Since 1835, six successive buildings at 13th and E Streets, on the north side of the avenue, have housed the National Theatre. Presidents, Congressmen, and other officials have attended performances there; in 1850 President Fillmore and his entire Cabinet were in the audience on the opening night concert of Jenny Lind, the "Swedish Nightingale." The one other major theater in the area, Ford's, on 10th Street between E and F Streets, was closed in 1865 after John Wilkes Booth assassinated President Lincoln during a performance. Today a unit of the National Park System, it is described elsewhere in this volume.

The site of President Garfield's assassination in 1881, at the Baltimore and Potomac Railroad depot at Sixth and B Streets, is now occupied by the National Gallery of Art.

PROBABLY the most historically notable buildings that are extant within the boundaries of the national historic site are the public structures, which represent about a century and a half of governmental architecture. Four of them that possess National Historic Landmark status are the U.S. Department of the Treasury Building (1836-69), along 15th Street just east of the White House; the Old Patent Office (1837-67), on F Street between Seventh and Ninth Streets, presently the National Portrait Gallery; City Hall (District of Columbia Court House) (1820-81), on Judiciary Square, where John Surratt was tried for his part in the conspiracy to assassinate President Lincoln and Charles Guiteau was convicted for the murder of President Garfield; and the General Post Office (Old Post Office) Building (U.S. Tariff Commission) (1839-69), occupying the block bounded by Seventh, Eighth, E, and F Streets.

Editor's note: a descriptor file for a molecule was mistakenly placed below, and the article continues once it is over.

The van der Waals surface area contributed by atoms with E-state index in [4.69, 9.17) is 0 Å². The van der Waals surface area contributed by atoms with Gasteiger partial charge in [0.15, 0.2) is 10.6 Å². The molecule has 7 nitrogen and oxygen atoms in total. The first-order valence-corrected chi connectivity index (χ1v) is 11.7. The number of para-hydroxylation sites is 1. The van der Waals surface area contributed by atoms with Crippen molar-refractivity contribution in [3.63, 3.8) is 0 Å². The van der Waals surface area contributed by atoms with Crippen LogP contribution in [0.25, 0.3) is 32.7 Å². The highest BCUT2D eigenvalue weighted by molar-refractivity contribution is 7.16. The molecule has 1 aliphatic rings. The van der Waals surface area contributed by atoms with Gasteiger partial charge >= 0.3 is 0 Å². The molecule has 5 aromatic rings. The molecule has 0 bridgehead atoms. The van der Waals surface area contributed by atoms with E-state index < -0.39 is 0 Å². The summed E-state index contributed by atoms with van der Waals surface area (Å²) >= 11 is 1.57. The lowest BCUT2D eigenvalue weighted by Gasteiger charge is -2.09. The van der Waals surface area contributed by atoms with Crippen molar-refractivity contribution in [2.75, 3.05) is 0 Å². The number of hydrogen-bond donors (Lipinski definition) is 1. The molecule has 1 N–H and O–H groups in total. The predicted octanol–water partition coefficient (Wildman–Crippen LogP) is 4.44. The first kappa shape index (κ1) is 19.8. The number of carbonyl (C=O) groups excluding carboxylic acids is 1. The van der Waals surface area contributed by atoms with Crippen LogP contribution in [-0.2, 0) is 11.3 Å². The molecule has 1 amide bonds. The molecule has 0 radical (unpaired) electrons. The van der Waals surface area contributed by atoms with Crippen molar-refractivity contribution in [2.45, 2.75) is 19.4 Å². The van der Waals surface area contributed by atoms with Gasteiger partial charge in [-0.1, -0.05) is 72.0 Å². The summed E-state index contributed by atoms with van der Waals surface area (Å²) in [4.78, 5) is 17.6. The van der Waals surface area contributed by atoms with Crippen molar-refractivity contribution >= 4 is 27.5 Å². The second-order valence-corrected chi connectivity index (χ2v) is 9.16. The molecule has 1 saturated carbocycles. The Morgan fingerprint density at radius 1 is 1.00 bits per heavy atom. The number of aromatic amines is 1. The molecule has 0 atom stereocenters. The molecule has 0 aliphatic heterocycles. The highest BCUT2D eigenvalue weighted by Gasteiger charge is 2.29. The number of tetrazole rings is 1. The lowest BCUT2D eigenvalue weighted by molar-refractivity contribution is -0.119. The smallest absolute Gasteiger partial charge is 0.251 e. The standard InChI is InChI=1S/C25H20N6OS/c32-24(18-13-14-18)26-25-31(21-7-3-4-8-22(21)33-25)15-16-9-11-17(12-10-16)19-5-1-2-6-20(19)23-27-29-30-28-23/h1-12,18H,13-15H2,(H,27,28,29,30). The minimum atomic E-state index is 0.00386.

Also of historical interest are the Old Pension Building (1882-85), on Judiciary Square; and the Federal Triangle (1928-39), a group of structures in the triangle formed by Pennsylvania and Constitution Avenues and 15th Street. They provide quarters for the Federal Trade and Interstate Commerce Commissions; National Archives; Internal Revenue Service; Federal Energy Administration; and Post Office, Justice, Labor, and Commerce Departments. Earlier structures left undisturbed when the triangle was built were the old Post Office Building, noted for its clock tower, and the U.S. Coast Guard and District Buildings. Since that time, the Coast Guard Building has been razed.

The remainder of the structures within the area of the national historic site, most of them on the northern side of the avenue, consist primarily of modern commercial and office buildings. Numerous statues and memorials enhance the street's beauty. One of them, an unembellished block of marble on a small plot of land at the juncture of the avenue and Ninth Street just behind the National Archives Building, commemorates President Franklin D. Roosevelt.

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Last Updated: 22-Jan-2004